It is one of those policies that can sound reasonable in theory: the EU Emissions Trading System creates a carbon market. That market produces a carbon price that is supposed to encourage business to invest in cutting emissions by doing things like building nuclear plants. But the price is too volatile, which undermines that incentive, so you set a floor that it can’t fall below.
It doesn’t work out that way in practice.
It is easiest to understand how emissions trading works by thinking about its American name: cap and trade. We haven’t changed the overall European cap. All we’ve done is put in place a higher price here. That means we will emit less carbon dioxide here, and demand a smaller share of the emissions allowed under that cap. Less demand means a lower market price. So the rest of Europe pays a lower carbon price and therefore emits more. The carbon floor price won’t cut total European emissions by a single gram.
The IPPR wrote about that problem earlier this year. But it gets worse, as we discuss in a new TPA report out today. Not all of the industries fleeing the higher British carbon price will go to Europe. Some will go to places like the United States, India or China — where they tend to be less efficient — and that means total global emissions will go up.
The Engineering Employers’ Federation estimates that the largest energy consumers — major industries like steel and chlor-alkali — already pay up to 10 to 25 per cent more here in Britain than in Germany, and 60 to 75 per cent more than in France. In those countries industry often gets extensive rebates or more substantial discounts on its energy costs. The carbon floor price alone will add another 10 per cent to their energy costs by 2020, while reducing costs for their competitors. That will make it impossible for many energy intensive industries to survive in Britain:
The closure of the aluminium smelter will cost 515 jobs in itself but threaten thousands more indirectly. Energy intensive industries are often vital links in a wide range of manufacturing supply chains. An industry study looking at the INEOS Chlor plant in Runcorn found that it wouldn’t just be the 1,000 people who work there who would lose their jobs if it closed — as the company’s founder has warned it might if energy costs continue to mount up — but 46,000 jobs could be lost directly within ten years and 87,000 would be threatened in the wider economy. Tata Steel currently employs around 20,000 people in Britain but it contracts out large parts of its work, which means there are three to four times as many jobs at stake overall.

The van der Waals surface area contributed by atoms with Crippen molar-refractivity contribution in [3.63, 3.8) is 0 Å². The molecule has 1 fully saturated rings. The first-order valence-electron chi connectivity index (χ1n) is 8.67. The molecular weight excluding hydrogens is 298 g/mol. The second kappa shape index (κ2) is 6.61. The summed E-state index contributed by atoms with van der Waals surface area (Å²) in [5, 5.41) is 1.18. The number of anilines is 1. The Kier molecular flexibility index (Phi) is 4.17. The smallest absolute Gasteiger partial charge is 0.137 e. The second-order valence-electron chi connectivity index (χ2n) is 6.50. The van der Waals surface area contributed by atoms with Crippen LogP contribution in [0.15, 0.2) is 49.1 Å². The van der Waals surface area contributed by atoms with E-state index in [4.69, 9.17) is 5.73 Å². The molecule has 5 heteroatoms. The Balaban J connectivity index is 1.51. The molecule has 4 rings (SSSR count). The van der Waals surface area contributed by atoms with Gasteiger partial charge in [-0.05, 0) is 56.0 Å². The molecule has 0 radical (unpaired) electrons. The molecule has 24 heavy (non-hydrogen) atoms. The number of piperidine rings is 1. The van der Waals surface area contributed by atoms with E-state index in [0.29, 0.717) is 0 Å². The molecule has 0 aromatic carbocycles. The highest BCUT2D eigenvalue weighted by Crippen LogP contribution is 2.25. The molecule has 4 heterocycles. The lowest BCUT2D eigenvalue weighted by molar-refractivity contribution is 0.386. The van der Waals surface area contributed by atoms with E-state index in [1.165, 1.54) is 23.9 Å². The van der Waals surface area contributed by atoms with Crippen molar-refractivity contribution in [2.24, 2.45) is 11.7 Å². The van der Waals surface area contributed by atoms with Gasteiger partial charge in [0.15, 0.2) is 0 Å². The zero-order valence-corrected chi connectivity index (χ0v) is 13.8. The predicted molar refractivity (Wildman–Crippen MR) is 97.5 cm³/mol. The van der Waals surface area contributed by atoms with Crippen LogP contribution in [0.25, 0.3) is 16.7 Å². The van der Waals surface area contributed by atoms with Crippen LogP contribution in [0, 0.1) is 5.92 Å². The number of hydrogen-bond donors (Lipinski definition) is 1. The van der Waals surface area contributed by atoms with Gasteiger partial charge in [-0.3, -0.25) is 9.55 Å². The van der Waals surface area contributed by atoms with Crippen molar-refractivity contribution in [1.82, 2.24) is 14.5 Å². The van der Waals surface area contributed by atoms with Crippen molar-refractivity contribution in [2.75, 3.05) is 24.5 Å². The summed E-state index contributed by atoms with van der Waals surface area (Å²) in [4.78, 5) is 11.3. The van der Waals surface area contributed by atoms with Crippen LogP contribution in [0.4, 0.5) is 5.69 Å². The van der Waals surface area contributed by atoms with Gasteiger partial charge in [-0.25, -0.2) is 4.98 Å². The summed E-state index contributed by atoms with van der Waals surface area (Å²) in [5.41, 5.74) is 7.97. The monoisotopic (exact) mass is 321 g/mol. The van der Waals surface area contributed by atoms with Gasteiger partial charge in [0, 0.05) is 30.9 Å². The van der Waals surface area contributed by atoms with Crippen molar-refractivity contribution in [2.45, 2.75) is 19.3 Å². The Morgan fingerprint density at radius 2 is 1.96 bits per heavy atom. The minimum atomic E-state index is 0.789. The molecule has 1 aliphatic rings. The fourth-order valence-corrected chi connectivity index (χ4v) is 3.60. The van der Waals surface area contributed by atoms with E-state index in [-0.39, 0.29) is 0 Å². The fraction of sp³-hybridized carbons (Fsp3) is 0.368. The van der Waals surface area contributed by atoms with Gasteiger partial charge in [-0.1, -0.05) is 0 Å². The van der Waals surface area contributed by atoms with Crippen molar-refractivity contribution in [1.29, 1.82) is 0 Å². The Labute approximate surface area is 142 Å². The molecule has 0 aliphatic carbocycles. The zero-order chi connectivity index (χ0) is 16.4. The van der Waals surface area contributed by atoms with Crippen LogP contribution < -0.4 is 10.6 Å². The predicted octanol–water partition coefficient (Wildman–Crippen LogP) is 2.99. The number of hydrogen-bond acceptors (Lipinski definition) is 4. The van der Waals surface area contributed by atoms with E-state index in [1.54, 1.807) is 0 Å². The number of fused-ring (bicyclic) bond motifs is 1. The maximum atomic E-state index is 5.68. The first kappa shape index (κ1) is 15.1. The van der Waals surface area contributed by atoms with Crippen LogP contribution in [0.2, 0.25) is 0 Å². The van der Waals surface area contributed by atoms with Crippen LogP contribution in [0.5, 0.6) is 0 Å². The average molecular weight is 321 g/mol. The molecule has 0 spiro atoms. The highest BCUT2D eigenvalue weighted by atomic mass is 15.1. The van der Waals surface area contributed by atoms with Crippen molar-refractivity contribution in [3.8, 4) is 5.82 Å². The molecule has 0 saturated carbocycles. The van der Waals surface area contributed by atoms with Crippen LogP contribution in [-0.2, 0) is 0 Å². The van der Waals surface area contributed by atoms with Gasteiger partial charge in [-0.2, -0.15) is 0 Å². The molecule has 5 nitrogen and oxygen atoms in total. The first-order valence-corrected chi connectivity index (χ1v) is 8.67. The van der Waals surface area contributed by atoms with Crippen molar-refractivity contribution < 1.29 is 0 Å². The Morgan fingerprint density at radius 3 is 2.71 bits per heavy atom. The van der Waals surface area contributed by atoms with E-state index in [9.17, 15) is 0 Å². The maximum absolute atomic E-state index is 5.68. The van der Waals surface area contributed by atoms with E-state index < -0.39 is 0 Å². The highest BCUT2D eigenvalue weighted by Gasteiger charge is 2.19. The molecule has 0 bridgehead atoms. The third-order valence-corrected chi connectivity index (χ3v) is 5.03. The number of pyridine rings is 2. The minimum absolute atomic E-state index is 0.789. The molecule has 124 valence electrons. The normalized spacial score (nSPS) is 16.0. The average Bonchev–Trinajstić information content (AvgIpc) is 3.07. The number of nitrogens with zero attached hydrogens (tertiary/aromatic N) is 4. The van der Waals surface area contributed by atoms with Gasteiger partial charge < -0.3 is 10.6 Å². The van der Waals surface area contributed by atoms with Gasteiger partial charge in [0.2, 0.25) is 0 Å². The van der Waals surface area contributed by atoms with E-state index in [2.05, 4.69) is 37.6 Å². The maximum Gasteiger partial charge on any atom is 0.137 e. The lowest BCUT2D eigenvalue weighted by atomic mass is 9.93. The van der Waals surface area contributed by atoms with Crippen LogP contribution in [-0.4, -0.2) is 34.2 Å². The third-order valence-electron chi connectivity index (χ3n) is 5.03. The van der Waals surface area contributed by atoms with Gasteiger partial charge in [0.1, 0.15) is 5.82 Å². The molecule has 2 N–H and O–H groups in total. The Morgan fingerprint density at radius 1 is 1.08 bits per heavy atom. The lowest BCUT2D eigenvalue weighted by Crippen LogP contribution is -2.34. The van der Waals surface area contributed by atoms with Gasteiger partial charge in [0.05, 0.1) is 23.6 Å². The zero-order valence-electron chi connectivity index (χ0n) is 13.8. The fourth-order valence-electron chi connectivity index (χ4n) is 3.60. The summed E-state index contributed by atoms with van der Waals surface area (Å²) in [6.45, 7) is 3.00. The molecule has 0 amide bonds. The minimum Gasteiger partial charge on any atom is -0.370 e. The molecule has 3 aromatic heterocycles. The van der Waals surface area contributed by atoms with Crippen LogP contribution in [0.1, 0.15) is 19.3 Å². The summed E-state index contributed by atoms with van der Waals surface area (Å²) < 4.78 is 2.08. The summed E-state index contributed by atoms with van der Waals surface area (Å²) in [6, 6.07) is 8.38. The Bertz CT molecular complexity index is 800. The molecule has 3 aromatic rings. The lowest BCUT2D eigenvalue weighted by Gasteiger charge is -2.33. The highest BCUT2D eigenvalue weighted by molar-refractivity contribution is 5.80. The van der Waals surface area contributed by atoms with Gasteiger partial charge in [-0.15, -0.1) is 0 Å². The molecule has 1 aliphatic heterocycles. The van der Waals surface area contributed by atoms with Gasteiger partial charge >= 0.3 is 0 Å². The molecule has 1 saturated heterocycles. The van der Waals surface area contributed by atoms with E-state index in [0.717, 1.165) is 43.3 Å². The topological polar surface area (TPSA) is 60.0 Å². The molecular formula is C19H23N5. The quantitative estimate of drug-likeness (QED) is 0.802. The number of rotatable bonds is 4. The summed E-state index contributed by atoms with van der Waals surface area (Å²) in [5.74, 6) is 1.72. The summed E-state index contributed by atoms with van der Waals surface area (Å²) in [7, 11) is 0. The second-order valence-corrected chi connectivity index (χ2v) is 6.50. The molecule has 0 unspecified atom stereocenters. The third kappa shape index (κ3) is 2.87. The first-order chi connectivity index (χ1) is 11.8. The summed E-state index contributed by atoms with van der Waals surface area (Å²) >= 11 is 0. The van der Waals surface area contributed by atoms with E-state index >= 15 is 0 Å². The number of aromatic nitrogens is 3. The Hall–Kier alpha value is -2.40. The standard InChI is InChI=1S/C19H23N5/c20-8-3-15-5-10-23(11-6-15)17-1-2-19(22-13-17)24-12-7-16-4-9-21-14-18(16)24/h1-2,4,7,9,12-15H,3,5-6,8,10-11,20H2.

I hardly need to explain just how unwelcome that would be with the unemployment rate running at 8.3 per cent. It isn’t just a blow to the families and communities affected directly. It will even undermine the contribution that the Chancellor hopes the new tax will make to the fiscal adjustment. Tata Steel pays around £280 million a year in PAYE and NICs. If they and other energy intensive businesses stop investing here, or close down existing capacity, then that could offset — in full or in part — the £1.4 billion the new tax is expected to bring in by 2015-16.
The Government know that the measures announced at the Budget to limit the impact of the carbon floor price on manufacturing are inadequate. The Chancellor should scrap the tax. If he can’t manage that, he at least needs to bring in the kind of extensive and systematic protection for energy intensive industry that they have in other European countries like Germany. Anything less will make it hard to take any new plan for growth seriously.
Matthew Sinclair is director of the Taxpayers' Alliance.